Life Insurance

What is the law concerning a beneficiary of a life insurance policy?


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2012-05-26 23:38:32
2012-05-26 23:38:32

A life insurance policy for my father included his 3 children one is deseaced does the deseased child children then become heirs?

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There is no age restriction for a beneficiary on a life insurance policy.

Yes, you can have a secondary beneficiary on your life insurance policy. If the primary beneficiary is no longer living when you pass away, the secondary beneficiary would receive the proceeds from your life insurance policy.

The beneficiary of a life insurance policy is the person or entity designated by you when you apply for the policy and when it is issued by the insurer.

The Insured can change the beneficiary on a life insurance contract.

Yes! The beneficiary on a life insurance policy does not have to be included in a will in order to receive the life insurance benefits.

You are entitled to no proceeds from the life policy if the beneficiary or contingent beneficiary is still alive.

No, only the policy owner (usually the insured) can decide who the beneficiary is on a life insurance policy. Life insurance has nothing to do with a will or estate distribution after someone's death. That's why it is imperative to keep the beneficiary section updated constantly based on the life changes; too many people who get divorced forget to update their life insurance beneficiary on the policy and benefit may go to the ex-spouse. Life insurance companies are bound by the contract that is the life insurance policy to only pay the beneficiary specified on the policy. If all beneficiaries specified on the policy are deceased, then the benefit will be paid to insured's estate.

If the insurance policy owner did not specify a beneficiary or the beneficiary is deceased, then the life insurance proceeds go to the insured's estate.

No, the beneficiary of a life insurance cannot be changed by the executor unless he's the owner of the policy. The proceeds of a life insurance policy, unless the benefciary of the policy is the estate, are not subject to any conditions of the will. It is outside of probate.

If no beneficiary is listed on a life insurance policy then the benefits are payable to the insured's estate. The beneficiary can be changed at any time prior to the death of the insured if this is the person's desire.

No, the spouse is not. The beneficiary is named. There are laws that require the spouse to sign an acknowledgement that there is life insurance that she is not the beneficiary of.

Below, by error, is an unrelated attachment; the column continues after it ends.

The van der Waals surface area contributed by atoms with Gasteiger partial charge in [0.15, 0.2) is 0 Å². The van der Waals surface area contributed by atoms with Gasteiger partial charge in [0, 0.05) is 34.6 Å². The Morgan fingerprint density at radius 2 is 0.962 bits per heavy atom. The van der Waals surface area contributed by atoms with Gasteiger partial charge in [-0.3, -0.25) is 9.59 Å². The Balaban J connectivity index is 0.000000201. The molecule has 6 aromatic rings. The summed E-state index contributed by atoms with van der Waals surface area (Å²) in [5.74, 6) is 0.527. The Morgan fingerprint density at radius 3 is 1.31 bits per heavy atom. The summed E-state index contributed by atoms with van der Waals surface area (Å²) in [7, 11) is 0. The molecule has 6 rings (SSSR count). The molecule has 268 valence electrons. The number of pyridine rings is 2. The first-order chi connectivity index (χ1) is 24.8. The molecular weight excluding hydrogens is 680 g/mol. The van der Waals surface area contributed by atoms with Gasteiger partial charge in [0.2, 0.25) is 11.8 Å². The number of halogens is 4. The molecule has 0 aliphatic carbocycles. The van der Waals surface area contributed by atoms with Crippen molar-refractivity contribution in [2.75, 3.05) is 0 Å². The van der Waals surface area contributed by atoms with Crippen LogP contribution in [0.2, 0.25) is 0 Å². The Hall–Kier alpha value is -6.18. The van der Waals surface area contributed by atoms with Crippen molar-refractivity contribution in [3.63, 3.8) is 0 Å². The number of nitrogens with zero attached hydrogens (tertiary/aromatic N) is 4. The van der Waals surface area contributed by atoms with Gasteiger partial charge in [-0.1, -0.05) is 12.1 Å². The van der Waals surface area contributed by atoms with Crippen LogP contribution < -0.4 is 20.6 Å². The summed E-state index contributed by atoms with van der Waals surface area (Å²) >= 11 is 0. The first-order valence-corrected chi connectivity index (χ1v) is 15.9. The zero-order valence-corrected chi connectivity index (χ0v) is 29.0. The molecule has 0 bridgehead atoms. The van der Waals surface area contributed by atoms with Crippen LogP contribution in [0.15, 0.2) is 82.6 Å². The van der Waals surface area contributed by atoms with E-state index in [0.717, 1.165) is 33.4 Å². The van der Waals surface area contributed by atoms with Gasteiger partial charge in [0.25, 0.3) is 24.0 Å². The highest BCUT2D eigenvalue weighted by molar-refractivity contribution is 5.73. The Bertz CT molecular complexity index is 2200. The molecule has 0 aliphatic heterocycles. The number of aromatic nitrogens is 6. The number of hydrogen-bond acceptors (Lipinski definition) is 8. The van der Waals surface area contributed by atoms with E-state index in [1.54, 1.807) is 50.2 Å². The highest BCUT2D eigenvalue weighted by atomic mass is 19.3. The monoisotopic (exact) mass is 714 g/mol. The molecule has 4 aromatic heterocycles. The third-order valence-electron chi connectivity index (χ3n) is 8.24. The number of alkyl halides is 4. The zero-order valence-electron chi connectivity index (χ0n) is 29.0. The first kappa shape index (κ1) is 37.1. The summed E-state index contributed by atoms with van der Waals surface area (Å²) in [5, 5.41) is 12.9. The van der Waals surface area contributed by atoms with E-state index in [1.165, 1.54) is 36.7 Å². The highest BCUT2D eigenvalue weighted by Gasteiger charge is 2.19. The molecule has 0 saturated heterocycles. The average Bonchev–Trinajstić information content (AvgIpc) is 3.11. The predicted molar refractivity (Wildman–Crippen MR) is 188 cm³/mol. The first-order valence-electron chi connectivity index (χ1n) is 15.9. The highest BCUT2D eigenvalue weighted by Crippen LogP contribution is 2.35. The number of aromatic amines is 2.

Yes, You can name any beneficiary you choose.

who collects the life insurance in a marriage when one spouse dies and theres no beneficiary on file

The life insurance policy is a contract. A judge can not determine "intent". Whoever is the named beneficiary is the beneficiary by contract.

Contact the insurance company and request a change of beneficiary form. They will mail the form to the policy owner. You fill it out and mail it back to the insurance company so they can update your life insurance policy.

Yes, all life insurance companies allow the policy owner to name more than one beneficiary at any time.

If he is showing as the beneficiary on your policy - yes. You can call the insurance company or your agent to change the beneficiary.

No only the owner of the policy can change the beneficiary.

The girlfriend has the beneficiary wife wants to be the beneficiary

Basically you can sell your life insurance policy to a life settlement company in exchange for a lump sum payment.

In rare cases, a person will make a close friend or relative the beneficiary of their life insurance policy instead of their spouse.

If an insured has a policy where there is no named beneficiary, or the named beneficiary is deceased, then the benefit will be paid to the insured's estate.

If he put you in as the beneficiary, then Yes. Look at the policy and find where it says beneficiary to make sure.

In regards to life insurance, contingent usually means secondary. For example a contingent beneficiary is a secondary beneficiary, not the primary beneficiary. The contingent beneficiary would receive the proceeds from a life insurance policy if the primary beneficiary were not alive when the insured person dies.

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